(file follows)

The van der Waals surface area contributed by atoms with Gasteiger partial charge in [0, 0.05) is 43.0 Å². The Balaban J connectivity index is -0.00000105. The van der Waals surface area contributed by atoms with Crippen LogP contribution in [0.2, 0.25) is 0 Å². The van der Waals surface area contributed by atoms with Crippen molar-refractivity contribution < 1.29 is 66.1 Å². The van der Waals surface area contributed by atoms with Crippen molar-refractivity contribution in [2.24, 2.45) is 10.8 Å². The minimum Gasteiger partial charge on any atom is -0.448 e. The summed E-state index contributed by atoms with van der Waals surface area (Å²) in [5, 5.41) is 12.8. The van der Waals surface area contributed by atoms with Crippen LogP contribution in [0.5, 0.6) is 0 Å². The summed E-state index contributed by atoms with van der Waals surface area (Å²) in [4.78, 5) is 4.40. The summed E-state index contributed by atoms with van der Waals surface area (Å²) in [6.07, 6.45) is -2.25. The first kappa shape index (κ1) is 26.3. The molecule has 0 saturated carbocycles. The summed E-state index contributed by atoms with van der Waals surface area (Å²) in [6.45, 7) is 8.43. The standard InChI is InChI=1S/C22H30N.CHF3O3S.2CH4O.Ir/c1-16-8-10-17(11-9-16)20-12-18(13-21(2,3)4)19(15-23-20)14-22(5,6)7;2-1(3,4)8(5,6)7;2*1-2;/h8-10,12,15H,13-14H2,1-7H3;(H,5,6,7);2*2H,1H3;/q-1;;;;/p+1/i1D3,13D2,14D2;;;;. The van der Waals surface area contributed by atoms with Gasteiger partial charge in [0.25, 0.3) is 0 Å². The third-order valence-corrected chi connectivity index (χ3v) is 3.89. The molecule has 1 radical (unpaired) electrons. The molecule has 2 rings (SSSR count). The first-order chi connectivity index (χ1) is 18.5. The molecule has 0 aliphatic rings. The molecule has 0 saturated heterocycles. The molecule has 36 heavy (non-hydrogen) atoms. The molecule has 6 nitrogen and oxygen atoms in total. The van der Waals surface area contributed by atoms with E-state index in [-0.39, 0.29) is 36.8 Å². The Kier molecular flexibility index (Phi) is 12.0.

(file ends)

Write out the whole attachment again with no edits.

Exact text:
The van der Waals surface area contributed by atoms with Gasteiger partial charge in [0, 0.05) is 43.0 Å². The Balaban J connectivity index is -0.00000105. The van der Waals surface area contributed by atoms with Crippen LogP contribution in [0.2, 0.25) is 0 Å². The van der Waals surface area contributed by atoms with Crippen molar-refractivity contribution < 1.29 is 66.1 Å². The van der Waals surface area contributed by atoms with Crippen molar-refractivity contribution in [2.24, 2.45) is 10.8 Å². The minimum Gasteiger partial charge on any atom is -0.448 e. The summed E-state index contributed by atoms with van der Waals surface area (Å²) in [5, 5.41) is 12.8. The van der Waals surface area contributed by atoms with Crippen LogP contribution in [0.5, 0.6) is 0 Å². The summed E-state index contributed by atoms with van der Waals surface area (Å²) in [4.78, 5) is 4.40. The summed E-state index contributed by atoms with van der Waals surface area (Å²) in [6.07, 6.45) is -2.25. The first kappa shape index (κ1) is 26.3. The molecule has 0 saturated carbocycles. The summed E-state index contributed by atoms with van der Waals surface area (Å²) in [6.45, 7) is 8.43. The standard InChI is InChI=1S/C22H30N.CHF3O3S.2CH4O.Ir/c1-16-8-10-17(11-9-16)20-12-18(13-21(2,3)4)19(15-23-20)14-22(5,6)7;2-1(3,4)8(5,6)7;2*1-2;/h8-10,12,15H,13-14H2,1-7H3;(H,5,6,7);2*2H,1H3;/q-1;;;;/p+1/i1D3,13D2,14D2;;;;. The van der Waals surface area contributed by atoms with Gasteiger partial charge in [0.25, 0.3) is 0 Å². The third-order valence-corrected chi connectivity index (χ3v) is 3.89. The molecule has 1 radical (unpaired) electrons. The molecule has 2 rings (SSSR count). The first-order chi connectivity index (χ1) is 18.5. The molecule has 0 aliphatic rings. The molecule has 0 saturated heterocycles. The molecule has 36 heavy (non-hydrogen) atoms. The molecule has 6 nitrogen and oxygen atoms in total. The van der Waals surface area contributed by atoms with E-state index in [-0.39, 0.29) is 36.8 Å². The Kier molecular flexibility index (Phi) is 12.0.